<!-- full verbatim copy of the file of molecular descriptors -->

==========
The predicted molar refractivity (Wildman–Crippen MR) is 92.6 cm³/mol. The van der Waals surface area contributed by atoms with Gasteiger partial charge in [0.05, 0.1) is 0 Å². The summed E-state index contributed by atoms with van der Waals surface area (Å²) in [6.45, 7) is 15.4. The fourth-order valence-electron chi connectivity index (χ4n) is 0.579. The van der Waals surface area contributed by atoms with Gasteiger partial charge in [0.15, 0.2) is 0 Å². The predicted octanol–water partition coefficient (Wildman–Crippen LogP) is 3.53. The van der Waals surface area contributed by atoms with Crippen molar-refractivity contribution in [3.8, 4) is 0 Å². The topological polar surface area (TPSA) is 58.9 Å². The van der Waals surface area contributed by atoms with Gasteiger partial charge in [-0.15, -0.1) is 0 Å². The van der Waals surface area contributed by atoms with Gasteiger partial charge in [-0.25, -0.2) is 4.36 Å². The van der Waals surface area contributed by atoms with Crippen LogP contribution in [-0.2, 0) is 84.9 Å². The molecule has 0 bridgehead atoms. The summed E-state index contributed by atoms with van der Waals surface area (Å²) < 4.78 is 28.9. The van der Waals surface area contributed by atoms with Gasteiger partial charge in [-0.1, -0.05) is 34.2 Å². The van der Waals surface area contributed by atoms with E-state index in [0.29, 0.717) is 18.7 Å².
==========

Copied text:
The predicted molar refractivity (Wildman–Crippen MR) is 92.6 cm³/mol. The van der Waals surface area contributed by atoms with Gasteiger partial charge in [0.05, 0.1) is 0 Å². The summed E-state index contributed by atoms with van der Waals surface area (Å²) in [6.45, 7) is 15.4. The fourth-order valence-electron chi connectivity index (χ4n) is 0.579. The van der Waals surface area contributed by atoms with Gasteiger partial charge in [0.15, 0.2) is 0 Å². The predicted octanol–water partition coefficient (Wildman–Crippen LogP) is 3.53. The van der Waals surface area contributed by atoms with Crippen molar-refractivity contribution in [3.8, 4) is 0 Å². The topological polar surface area (TPSA) is 58.9 Å². The van der Waals surface area contributed by atoms with Gasteiger partial charge in [-0.15, -0.1) is 0 Å². The van der Waals surface area contributed by atoms with Gasteiger partial charge in [-0.25, -0.2) is 4.36 Å². The van der Waals surface area contributed by atoms with Crippen LogP contribution in [-0.2, 0) is 84.9 Å². The molecule has 0 bridgehead atoms. The summed E-state index contributed by atoms with van der Waals surface area (Å²) < 4.78 is 28.9. The van der Waals surface area contributed by atoms with Gasteiger partial charge in [-0.1, -0.05) is 34.2 Å². The van der Waals surface area contributed by atoms with E-state index in [0.29, 0.717) is 18.7 Å².